When we are deciding what measures are appropriate, we need to be mindful of what each treatment is capable of achieving relative to the fundamental principles of security risk management. These principles are:
* Deter – Will the measure provide a level of deterrence?
* Detect – Will the measure aid in the detection of unlawful access?
* Deny – Will the measure aid in the denial of unlawful access?
* Delay – Will the measure delay access into or from the property?
* Respond – Will the measure allow an efficient response to a criminal or other event?
Very few security treatments can tick all the boxes and achieve full compliance with each of these principles. So more often than not, security will be achieved through a range of treatments that are complimentary to one another.
When recommending a security treatment that has a physical or operational aspect to it, we need to understand exactly what function it will perform. The simple way to do this is to use a table such as we have below to compare treatments and to understand what value each can add from a security perspective. When recommending a security treatment that has a physical or operational aspect to it, we need to understand exactly what function it will perform.
In the table below, we have listed a range of treatments that can enhance security and would be common to many commercial properties. It can also be used to help you determine how well your security is working for your business and if it is meeting your organisational objectives.
Security Treatment Deter (*1) Detect Deny Delay Respond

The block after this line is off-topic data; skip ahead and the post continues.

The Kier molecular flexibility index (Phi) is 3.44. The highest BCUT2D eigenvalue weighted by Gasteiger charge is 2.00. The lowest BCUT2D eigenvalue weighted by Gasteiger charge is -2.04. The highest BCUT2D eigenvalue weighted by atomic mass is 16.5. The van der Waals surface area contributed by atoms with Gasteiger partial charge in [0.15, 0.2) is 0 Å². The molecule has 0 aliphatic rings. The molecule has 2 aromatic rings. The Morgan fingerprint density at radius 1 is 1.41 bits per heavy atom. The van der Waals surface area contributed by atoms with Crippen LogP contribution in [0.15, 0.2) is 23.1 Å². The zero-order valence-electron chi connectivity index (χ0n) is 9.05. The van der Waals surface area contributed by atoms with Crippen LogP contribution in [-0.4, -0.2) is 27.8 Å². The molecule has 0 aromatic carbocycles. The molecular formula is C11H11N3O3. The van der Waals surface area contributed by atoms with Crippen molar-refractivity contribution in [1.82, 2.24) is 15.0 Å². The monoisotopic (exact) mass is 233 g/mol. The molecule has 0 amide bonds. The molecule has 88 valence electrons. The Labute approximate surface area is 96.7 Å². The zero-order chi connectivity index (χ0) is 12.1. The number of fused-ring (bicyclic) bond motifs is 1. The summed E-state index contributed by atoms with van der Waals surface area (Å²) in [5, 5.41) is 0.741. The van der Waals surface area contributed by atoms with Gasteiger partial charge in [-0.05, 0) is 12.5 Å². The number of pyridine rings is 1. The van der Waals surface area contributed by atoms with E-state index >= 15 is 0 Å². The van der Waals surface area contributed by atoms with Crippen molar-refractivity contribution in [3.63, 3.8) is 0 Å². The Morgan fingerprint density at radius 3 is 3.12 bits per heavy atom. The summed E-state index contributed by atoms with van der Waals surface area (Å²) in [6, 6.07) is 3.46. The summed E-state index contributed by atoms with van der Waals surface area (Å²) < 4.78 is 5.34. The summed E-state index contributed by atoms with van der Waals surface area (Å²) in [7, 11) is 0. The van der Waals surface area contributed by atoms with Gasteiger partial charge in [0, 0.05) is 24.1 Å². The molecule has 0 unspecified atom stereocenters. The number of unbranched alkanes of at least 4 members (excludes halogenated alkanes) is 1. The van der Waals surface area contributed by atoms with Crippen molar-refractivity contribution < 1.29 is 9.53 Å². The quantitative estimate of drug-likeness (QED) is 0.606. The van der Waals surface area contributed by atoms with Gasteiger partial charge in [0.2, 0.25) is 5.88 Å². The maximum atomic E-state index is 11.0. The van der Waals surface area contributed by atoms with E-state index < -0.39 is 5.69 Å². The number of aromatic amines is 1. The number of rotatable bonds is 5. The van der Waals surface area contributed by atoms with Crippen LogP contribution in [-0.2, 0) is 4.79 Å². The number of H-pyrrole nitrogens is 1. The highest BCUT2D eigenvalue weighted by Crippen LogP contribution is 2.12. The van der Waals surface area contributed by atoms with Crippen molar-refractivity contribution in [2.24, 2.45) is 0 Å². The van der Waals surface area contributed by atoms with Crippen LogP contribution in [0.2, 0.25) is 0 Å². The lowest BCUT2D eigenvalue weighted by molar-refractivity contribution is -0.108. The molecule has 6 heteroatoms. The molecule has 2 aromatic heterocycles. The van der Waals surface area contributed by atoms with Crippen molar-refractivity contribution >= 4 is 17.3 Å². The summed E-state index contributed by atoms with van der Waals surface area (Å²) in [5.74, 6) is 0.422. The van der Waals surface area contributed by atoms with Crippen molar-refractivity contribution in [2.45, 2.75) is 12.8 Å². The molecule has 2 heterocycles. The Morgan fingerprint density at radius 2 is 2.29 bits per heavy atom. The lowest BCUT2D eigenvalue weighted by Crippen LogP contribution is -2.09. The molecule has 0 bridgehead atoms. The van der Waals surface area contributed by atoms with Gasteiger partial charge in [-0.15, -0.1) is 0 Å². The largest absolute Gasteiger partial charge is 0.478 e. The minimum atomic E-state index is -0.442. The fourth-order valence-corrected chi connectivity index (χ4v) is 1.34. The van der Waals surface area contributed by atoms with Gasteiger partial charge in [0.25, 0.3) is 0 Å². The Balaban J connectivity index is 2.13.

Security lighting Possible Possible (*2) No No No
CPTED compliance Possible Possible (*2) No No No
Door, window locks Possible No Yes Yes No
Window Grilles Possible No Yes Yes No
Cyclone fencing Possible No No Yes No
Security fencing Possible No Yes Yes No
Intrusion detection Possible Yes No No No
Alarm monitoring No No No No Yes
CCTV Possible Possible (*3) No No Yes
Bollards Possible No Yes Yes No
Security gates Possible No Yes Yes No
Security guards Possible Yes Yes Yes Yes
Security Patrols Possible Yes No No Yes
*1. Deterrence is subjective and will be based on the state of mind and motivations of the intruder
*2. Detection would be achieved through improved surveillance of the property
*3. Where video motion detections and analytics have been applied.
In an ideal scenario, you would employ a mix of treatments that ensures you can achieve a ‘yes’ in each of the 5 columns at least once when all the security treatments applicable to the property have been listed. Once you can confidently say that, you have probably achieved a reasonable level of security. To improve on that further, we would recommend that at least two methods of detection are always used. This could be reed switches fitted to perimeter doors and internal intrusion detection. Or intrusion detection and VMD. Or security guards and CCTV. The point here is that if one treatment is bypassed for some reason, then another opportunity for detection still exists.
For high security properties or where risk of loss is greater, we would go further again and ensure that each column has a yes in it at least twice or more. This is good security risk management. If you are not sure how many boxes you can tick in securing your property, or how well your security is working for you, a professional security consultant can show you how. ♦
*Luke Percy-Dove CCTP is a physical security and risk consultant and a counter-terrorism and critical infrastructure security adviser at Matryx Consulting.